U.S. NRC Blog

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Re-Evaluating Category 3 Source Protection and Accountability

Duncan White
Senior Health Physicist

Back in July, we talked about the Government Accountability Office’s investigation in which the GAO created a fake company that was successful in one out of three tries at getting a license for radioactive material. Once they received the license and placed an order, GAO then altered the license to increase the quantity of material authorized and placed a second order.  The higher quantity would have required additional protection measures beyond those required for the original quantity. The GAO never actually acquired any radioactive material and the public was never at risk.

On the day the GAO issued their report on the investigation, Commissioner Jeff Baran sent a memo to the other Commissioners proposing that NRC staff re-evaluate the methods used to account for Category 3 sources. (See “Categories of Radioactive Materials” at right). The other categoriesofradmat_editedCommissioners agreed and the Commission directed the staff to evaluate whether we should revise NRC regulations or processes governing protection and accountability for Category 3 sources.

The NRC and its partners in the Agreement States are working together to address these specific actions. That work will include, among other things:

  1. Evaluating the pros and cons of different methods for verifying the validity of a license before a Category 3 source is transferred;
  2. Evaluating the pros and cons of including Category 3 sources in the National Source Tracking System;
  3. Assessing any additional options to address the source accountability recommendations made by the GAO;
  4. Identifying changes in the threat environment since 2009 and considering whether they support expanding the NSTS to include Category 3 sources;
  5. Assessing the risks posed when a licensee possesses enough Category 3 sources to require the higher level protections for Category 2 quantities; and
  6. Getting input from Agreement State partners, non-Agreement States, licensees, public interest groups, industry groups, and the reactor community.

We will also consider recommendations made by the working group that evaluated the vulnerabilities identified by the GAO investigation. Additionally, we will consider our recently completed assessment of the security requirements in 10 CFR Part 37, “Physical Protection of Category 1 and 2 Quantities of Radioactive Material.” This review looked at the results of inspections of NRC licensees during the first two years the rule has been in effect, and events reported under the rule. The NRC sent a report on this review to Congress on December 14.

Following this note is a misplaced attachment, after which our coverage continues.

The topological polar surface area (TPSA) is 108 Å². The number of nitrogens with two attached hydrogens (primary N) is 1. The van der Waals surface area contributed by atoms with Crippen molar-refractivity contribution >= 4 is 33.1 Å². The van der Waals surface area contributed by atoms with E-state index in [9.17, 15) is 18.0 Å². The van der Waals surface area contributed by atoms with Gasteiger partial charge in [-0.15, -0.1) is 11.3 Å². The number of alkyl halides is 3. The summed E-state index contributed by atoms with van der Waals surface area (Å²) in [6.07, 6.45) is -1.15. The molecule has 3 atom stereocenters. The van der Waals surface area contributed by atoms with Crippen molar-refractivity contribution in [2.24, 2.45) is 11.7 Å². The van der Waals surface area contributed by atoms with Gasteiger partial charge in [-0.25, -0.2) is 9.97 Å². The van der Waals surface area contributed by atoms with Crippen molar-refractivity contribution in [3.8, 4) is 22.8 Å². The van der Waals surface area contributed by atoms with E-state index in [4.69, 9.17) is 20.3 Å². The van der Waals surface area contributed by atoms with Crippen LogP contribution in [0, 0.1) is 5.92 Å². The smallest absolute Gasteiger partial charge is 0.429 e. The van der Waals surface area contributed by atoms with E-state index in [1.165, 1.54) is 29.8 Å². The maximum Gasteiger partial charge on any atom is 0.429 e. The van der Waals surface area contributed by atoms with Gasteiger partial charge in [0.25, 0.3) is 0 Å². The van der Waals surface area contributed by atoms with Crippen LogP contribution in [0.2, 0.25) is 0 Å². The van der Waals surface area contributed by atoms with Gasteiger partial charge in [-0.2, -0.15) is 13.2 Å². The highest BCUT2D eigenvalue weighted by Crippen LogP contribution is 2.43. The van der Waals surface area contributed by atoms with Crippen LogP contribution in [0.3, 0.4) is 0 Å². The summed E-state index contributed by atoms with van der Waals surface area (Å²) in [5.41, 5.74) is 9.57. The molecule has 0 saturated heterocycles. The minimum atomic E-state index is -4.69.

The NRC staff will develop recommendations related to Category 3 source protection and accountability and provide the recommendations to the Commission for deliberation in August 2017.

An important part of the NRC’s and Agreement States’ re-evaluation is soliciting input from our Agreement State partners, the impacted regulatory community and the public.  We have published a series of questions in the Federal Register to help assess the benefits, impacts, and costs of different alternatives. You can see these questions and send us your comments through the federal rulemaking website. We will provide opportunities to participate in the agency’s decision-making process through public meetings and webinars. More specific information about these opportunities for public involvement will be available on a new webpage. We welcome your input.

One response to “Re-Evaluating Category 3 Source Protection and Accountability

  1. drbillcorcoran January 18, 2017 at 4:21 am

    An inescapable fact is that the causation of harmful events includes unsafe conditions, unsafe behaviors, unsafe actions, and unsafe inactions. After the harm has occurred one knows for sure that all of the conditions, behaviors, actions, and inactions that were part of the causation were unsafe, per se.

    After the causation is determined in detail and depth, prudent people regard all of the harmful conditions, behaviors, actions, and inactions that were part of the causation to be unsafe, and therefore institute measures to assure that they are promptly identified and corrected or otherwise addressed so that future harm will be averted.

    Quotation: “Safety precautions are written in blood.”-An old Navy saying

    Quotation: “Corrective actions are specified in blood.”-Bill Corcoran

    Observation: When safety precautions are written in blood and/or corrective actions are specified in blood relaxing them invites more bloodshed.

    Observation: An investigation that does not identify all of the conditions, behaviors, actions, and inactions that were part of the causation of the harm leaves unsafe conditions, unsafe behaviors, unsafe actions, and/or unsafe inactions to be involved in the causation of future harmful events.

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